Written by: Matt Molgaard
Working as an active film journalist as well as novel critic, I found Eric Miller’s, Hell Comes to Hollywood anthology superbly gratifying and with a doubt, directly up my alley. This collection combines two of my greatest passions, and getting the chance to cover it proved both rewarding and memorable. I love the book, and I’m sure as hell not likely to forget it anytime soon.
Pleasantries now directly dismissed, I often find covering collections a bit challenging. How do you adequately issue credit to all due parties without crafting a 5,000 word review? No one wants to read a critical piece that stretches longer than the majority of stories featured in the subject of scrutiny and praise. In the case of Hell Comes to Hollywood however, the task isn’t quite so daunting.
There isn’t a single tale in this 300-page thematic collection that I didn’t genuinely enjoy. Each story offers something a bit different, yet each casts the recurring setting – Hollywood, obviously – as a prominent plot point. Whether dealing with the sinister mind of an overly ambitious and homicidal screenwriter, a struggling actor whose greatest fear is success or a mysterious woman with the ability to exchange brilliant writing for a bit of… flesh, it all goes down in Tinseltown, and it’s all gloriously disturbing.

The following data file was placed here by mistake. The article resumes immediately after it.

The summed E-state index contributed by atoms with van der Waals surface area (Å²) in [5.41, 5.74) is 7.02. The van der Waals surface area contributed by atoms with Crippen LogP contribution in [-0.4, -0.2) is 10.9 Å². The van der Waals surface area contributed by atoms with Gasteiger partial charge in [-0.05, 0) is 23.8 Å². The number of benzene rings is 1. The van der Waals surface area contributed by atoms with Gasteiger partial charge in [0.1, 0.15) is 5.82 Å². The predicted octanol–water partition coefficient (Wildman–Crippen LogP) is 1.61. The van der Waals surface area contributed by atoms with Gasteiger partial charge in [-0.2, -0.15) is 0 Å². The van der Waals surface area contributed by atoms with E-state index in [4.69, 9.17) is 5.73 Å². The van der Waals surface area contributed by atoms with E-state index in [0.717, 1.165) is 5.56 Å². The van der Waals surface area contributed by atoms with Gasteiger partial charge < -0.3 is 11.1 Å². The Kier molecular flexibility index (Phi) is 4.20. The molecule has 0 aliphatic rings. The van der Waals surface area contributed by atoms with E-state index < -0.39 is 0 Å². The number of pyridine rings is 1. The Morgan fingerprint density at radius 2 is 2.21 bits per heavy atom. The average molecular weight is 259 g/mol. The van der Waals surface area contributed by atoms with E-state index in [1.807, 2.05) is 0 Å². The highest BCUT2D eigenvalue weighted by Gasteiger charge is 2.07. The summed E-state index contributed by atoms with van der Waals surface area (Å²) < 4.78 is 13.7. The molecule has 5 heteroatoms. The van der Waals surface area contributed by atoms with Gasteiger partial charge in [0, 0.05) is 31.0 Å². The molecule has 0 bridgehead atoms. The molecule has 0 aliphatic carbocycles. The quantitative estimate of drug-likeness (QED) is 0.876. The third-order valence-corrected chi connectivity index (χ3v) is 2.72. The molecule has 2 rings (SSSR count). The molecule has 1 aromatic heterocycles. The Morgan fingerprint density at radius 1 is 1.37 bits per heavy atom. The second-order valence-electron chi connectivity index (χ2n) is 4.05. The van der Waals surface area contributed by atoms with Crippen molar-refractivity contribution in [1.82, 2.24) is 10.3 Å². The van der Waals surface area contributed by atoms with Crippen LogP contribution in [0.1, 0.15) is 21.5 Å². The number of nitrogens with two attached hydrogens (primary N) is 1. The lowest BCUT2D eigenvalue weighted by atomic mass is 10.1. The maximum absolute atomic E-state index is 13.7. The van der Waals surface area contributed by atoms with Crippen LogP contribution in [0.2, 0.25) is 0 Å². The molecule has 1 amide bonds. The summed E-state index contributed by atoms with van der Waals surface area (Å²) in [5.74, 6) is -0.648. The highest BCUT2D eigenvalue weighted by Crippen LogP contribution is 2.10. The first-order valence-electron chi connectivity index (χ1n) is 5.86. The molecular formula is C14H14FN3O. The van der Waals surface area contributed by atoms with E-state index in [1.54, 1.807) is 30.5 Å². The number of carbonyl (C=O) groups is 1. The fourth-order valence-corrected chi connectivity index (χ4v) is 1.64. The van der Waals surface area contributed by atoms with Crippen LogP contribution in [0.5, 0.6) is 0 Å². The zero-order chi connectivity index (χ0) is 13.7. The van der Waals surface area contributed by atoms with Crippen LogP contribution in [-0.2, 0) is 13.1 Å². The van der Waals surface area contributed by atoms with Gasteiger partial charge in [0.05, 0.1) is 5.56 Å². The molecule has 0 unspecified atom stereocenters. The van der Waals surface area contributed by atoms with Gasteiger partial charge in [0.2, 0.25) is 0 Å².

I found it rather intriguing that a simple “Fade In” and “Fade Out” note to signal the book’s launch and conclusion almost add a wraparound feel to it. Obviously that doesn’t qualify as a wraparound story-piece, but it adds a little something special… reading “Fade In” almost felt as if the lights had begun to slowly dim as the curtains peeled back in opposite directions revealing a screen, momentarily flickering as the projector sputtered to life from the control room. But this is obviously no cinematic experience, it just somehow carries that sensation.
The experience is a little… uncanny, if you ask me.
Hell Comes to Hollywood is a quick, smooth read that offers a little something for everyone. The anthology’s major winners are Andrew Helm, who crafts the perverse story of self-sacrifice, Muse; Jeff Seeman’s, The Cutting Room which works a supernatural-meets-meta angle that comes affixed with some grotesque imagery; Pool Boy, Ann Lewis Hamilton’s story of an attention seeking dame who draws the attention of the wrong individual; The Legend of Sleepy Hollywood, which is an outright blast loaded with a charming cast of Hollywood icons and a dreadfully bleak yet simultaneously humorous conclusion, and C. Courtney Joyner’s, One Night in the Valley, which sees an acting career spiral to dark depths, before plunging into an endless abyss.
These are fantastic pieces of fiction that summon chuckles, nausea and tangible fear. As a complete package, Hell Comes to Hollywood ranks among recent favorite anthologies, and to be completely honest, isn’t likely to be usurped by another anytime soon. If you’re a fan of horror, delivered in any medium, this is a must-read.